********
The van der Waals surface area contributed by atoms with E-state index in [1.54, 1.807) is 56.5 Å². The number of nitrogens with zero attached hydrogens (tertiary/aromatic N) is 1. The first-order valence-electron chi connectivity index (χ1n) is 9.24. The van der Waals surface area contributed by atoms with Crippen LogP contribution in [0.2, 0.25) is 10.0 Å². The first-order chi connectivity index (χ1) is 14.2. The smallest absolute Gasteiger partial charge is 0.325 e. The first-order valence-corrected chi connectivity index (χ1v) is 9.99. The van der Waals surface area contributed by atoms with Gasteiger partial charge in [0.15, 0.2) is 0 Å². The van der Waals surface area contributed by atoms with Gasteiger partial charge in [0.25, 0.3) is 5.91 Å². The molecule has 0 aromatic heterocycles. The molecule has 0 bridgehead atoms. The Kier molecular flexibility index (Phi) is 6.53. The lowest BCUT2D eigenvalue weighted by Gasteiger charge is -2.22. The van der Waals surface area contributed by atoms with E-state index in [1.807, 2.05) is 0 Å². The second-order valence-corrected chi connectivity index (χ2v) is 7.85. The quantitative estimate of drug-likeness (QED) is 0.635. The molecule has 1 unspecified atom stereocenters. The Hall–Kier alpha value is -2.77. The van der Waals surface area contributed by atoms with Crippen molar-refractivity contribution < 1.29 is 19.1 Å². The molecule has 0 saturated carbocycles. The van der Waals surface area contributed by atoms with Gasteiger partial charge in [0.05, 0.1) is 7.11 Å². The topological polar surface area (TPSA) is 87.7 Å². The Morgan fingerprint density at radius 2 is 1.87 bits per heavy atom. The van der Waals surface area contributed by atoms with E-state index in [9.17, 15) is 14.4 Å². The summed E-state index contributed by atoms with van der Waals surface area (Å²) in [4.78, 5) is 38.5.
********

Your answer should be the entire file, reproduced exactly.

The van der Waals surface area contributed by atoms with E-state index in [1.54, 1.807) is 56.5 Å². The number of nitrogens with zero attached hydrogens (tertiary/aromatic N) is 1. The first-order valence-electron chi connectivity index (χ1n) is 9.24. The van der Waals surface area contributed by atoms with Crippen LogP contribution in [0.2, 0.25) is 10.0 Å². The first-order chi connectivity index (χ1) is 14.2. The smallest absolute Gasteiger partial charge is 0.325 e. The first-order valence-corrected chi connectivity index (χ1v) is 9.99. The van der Waals surface area contributed by atoms with Gasteiger partial charge in [0.15, 0.2) is 0 Å². The van der Waals surface area contributed by atoms with Gasteiger partial charge in [0.25, 0.3) is 5.91 Å². The molecule has 0 aromatic heterocycles. The molecule has 0 bridgehead atoms. The Kier molecular flexibility index (Phi) is 6.53. The lowest BCUT2D eigenvalue weighted by Gasteiger charge is -2.22. The van der Waals surface area contributed by atoms with E-state index in [1.807, 2.05) is 0 Å². The second-order valence-corrected chi connectivity index (χ2v) is 7.85. The quantitative estimate of drug-likeness (QED) is 0.635. The molecule has 1 unspecified atom stereocenters. The Hall–Kier alpha value is -2.77. The van der Waals surface area contributed by atoms with Crippen molar-refractivity contribution < 1.29 is 19.1 Å². The molecule has 0 saturated carbocycles. The van der Waals surface area contributed by atoms with Gasteiger partial charge in [0.05, 0.1) is 7.11 Å². The topological polar surface area (TPSA) is 87.7 Å². The Morgan fingerprint density at radius 2 is 1.87 bits per heavy atom. The van der Waals surface area contributed by atoms with E-state index in [9.17, 15) is 14.4 Å². The summed E-state index contributed by atoms with van der Waals surface area (Å²) in [4.78, 5) is 38.5.